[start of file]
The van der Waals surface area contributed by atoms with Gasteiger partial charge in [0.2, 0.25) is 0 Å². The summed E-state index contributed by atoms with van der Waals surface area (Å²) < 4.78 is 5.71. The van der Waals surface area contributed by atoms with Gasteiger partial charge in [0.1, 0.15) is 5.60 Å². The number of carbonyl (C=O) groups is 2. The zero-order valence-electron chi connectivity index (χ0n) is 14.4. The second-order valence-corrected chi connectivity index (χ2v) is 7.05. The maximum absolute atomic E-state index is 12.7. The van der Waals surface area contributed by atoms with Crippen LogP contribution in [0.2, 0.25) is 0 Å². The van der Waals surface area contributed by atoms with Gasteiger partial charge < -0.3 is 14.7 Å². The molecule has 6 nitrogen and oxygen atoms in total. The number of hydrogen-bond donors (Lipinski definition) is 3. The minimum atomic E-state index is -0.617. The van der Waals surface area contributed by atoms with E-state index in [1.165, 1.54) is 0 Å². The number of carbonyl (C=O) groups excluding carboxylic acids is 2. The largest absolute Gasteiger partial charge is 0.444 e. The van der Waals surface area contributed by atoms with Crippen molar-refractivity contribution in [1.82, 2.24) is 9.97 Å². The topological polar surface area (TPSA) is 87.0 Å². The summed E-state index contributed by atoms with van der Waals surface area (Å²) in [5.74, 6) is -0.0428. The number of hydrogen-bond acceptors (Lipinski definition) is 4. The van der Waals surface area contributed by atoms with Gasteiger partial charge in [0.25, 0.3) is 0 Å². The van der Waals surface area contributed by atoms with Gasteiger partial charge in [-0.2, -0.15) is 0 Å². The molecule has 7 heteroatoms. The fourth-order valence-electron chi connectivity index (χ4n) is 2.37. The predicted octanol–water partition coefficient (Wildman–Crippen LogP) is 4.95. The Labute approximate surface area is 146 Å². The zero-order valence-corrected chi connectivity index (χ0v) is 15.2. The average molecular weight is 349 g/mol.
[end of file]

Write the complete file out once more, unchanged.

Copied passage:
The van der Waals surface area contributed by atoms with Gasteiger partial charge in [0.2, 0.25) is 0 Å². The summed E-state index contributed by atoms with van der Waals surface area (Å²) < 4.78 is 5.71. The van der Waals surface area contributed by atoms with Gasteiger partial charge in [0.1, 0.15) is 5.60 Å². The number of carbonyl (C=O) groups is 2. The zero-order valence-electron chi connectivity index (χ0n) is 14.4. The second-order valence-corrected chi connectivity index (χ2v) is 7.05. The maximum absolute atomic E-state index is 12.7. The van der Waals surface area contributed by atoms with Crippen LogP contribution in [0.2, 0.25) is 0 Å². The van der Waals surface area contributed by atoms with Gasteiger partial charge < -0.3 is 14.7 Å². The molecule has 6 nitrogen and oxygen atoms in total. The number of hydrogen-bond donors (Lipinski definition) is 3. The minimum atomic E-state index is -0.617. The van der Waals surface area contributed by atoms with E-state index in [1.165, 1.54) is 0 Å². The number of carbonyl (C=O) groups excluding carboxylic acids is 2. The largest absolute Gasteiger partial charge is 0.444 e. The van der Waals surface area contributed by atoms with Crippen molar-refractivity contribution in [1.82, 2.24) is 9.97 Å². The topological polar surface area (TPSA) is 87.0 Å². The summed E-state index contributed by atoms with van der Waals surface area (Å²) in [5.74, 6) is -0.0428. The number of hydrogen-bond acceptors (Lipinski definition) is 4. The van der Waals surface area contributed by atoms with Gasteiger partial charge in [0.25, 0.3) is 0 Å². The van der Waals surface area contributed by atoms with Gasteiger partial charge in [-0.2, -0.15) is 0 Å². The molecule has 7 heteroatoms. The fourth-order valence-electron chi connectivity index (χ4n) is 2.37. The predicted octanol–water partition coefficient (Wildman–Crippen LogP) is 4.95. The Labute approximate surface area is 146 Å². The zero-order valence-corrected chi connectivity index (χ0v) is 15.2. The average molecular weight is 349 g/mol.